George Bush’s insistence ahead of the NATO summit in Bucharest that Georgia and Ukraine should be set on the road to full membership exposes the train of thought which is souring relations between Russia, America and other western states following the American line. The attitude is not simply that Russia’s foreign policy concerns are not legitimate. Effectively the way the US is acting denies that Russia has any legitimate foreign policy concerns at all.
To advance this military alliance, historically hostile to the USSR, in a way that will encircle Russia and penetrate deep into the country’s sphere of influence undermines Russia’s interests without a shadow of a doubt. If Russia were to enter a military alliance with Canada and Mexico would the US remain unconcerned because the Kremlin insisted the alliance was not a threat to the US? The US may maintain that expansion does not pose a threat to Russia, but ask the states which are poised to join why exactly they wish to join the alliance. These states wish to join in order to assert their independence from Russia.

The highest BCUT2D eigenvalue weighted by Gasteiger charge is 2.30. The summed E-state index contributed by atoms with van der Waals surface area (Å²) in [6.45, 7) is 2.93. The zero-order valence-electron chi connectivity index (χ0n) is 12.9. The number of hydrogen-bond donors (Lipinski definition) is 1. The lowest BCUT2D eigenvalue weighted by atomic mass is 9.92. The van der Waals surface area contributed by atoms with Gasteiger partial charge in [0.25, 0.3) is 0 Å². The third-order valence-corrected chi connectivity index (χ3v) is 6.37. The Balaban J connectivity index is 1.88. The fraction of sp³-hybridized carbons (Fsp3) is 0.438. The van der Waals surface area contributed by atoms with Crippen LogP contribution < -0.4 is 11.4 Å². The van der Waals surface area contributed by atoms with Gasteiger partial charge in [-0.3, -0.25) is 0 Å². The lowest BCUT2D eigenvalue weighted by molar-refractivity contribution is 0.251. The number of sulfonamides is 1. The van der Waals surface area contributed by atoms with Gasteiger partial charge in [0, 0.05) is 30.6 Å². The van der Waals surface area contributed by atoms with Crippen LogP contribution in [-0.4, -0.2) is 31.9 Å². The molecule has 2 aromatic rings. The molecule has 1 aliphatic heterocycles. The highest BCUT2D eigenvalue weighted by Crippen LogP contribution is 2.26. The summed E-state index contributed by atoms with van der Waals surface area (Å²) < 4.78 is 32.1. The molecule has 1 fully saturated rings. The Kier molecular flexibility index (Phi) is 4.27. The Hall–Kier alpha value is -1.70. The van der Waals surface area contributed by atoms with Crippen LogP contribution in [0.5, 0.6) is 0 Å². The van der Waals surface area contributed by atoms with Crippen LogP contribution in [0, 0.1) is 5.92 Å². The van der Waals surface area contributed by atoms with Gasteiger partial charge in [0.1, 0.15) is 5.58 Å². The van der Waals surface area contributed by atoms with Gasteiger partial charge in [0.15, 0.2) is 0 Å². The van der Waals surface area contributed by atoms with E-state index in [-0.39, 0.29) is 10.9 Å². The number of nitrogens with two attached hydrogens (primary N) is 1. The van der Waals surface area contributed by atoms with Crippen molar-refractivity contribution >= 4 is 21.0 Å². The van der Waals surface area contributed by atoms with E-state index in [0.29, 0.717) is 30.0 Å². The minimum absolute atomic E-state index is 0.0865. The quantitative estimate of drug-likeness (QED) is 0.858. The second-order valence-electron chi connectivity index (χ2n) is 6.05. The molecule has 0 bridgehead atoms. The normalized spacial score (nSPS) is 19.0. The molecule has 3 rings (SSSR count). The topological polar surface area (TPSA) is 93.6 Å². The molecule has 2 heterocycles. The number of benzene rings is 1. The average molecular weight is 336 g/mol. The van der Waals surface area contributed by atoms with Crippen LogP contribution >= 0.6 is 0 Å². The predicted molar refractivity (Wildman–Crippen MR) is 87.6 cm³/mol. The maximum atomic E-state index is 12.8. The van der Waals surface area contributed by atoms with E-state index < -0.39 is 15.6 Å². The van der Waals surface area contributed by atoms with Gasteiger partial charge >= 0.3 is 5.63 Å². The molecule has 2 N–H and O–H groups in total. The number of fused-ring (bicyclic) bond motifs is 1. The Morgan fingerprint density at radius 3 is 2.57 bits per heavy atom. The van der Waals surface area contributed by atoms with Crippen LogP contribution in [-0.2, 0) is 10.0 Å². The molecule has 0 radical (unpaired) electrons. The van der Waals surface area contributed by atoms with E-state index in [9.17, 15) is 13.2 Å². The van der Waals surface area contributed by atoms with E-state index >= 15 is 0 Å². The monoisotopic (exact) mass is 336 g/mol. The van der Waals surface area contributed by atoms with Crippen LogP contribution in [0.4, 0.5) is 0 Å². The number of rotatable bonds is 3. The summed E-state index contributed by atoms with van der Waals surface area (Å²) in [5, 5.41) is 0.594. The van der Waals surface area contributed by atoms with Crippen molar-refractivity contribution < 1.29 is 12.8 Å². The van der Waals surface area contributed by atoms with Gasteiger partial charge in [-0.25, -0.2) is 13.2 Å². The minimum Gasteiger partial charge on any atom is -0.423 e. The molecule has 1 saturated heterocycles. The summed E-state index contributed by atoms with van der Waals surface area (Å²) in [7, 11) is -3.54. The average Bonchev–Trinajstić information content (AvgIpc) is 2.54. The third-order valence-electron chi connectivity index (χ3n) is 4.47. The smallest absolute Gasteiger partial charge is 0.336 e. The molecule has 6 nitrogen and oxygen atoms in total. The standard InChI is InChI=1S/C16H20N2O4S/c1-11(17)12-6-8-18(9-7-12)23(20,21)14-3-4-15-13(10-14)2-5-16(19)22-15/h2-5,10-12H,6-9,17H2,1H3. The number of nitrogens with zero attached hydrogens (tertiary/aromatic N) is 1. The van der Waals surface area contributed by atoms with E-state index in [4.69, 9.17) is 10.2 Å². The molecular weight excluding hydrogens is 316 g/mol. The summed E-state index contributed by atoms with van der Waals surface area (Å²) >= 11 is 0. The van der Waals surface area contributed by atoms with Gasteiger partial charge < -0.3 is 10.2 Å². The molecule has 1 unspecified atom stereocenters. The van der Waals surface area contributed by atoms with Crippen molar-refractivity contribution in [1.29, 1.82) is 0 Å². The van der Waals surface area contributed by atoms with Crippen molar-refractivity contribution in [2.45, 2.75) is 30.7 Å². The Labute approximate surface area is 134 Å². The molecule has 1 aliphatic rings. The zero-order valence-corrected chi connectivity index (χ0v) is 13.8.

The idea that expanding NATO in this way will foster, as Bush suggests, a safer, freer world is a fallacious notion in any case. There is little evidence, certainly, that the people of Ukraine have any desire to join the alliance. Russia is right to oppose moves to expand NATO to encompass Ukraine and Georgia and France and Germany are correct in opposing such moves from within NATO.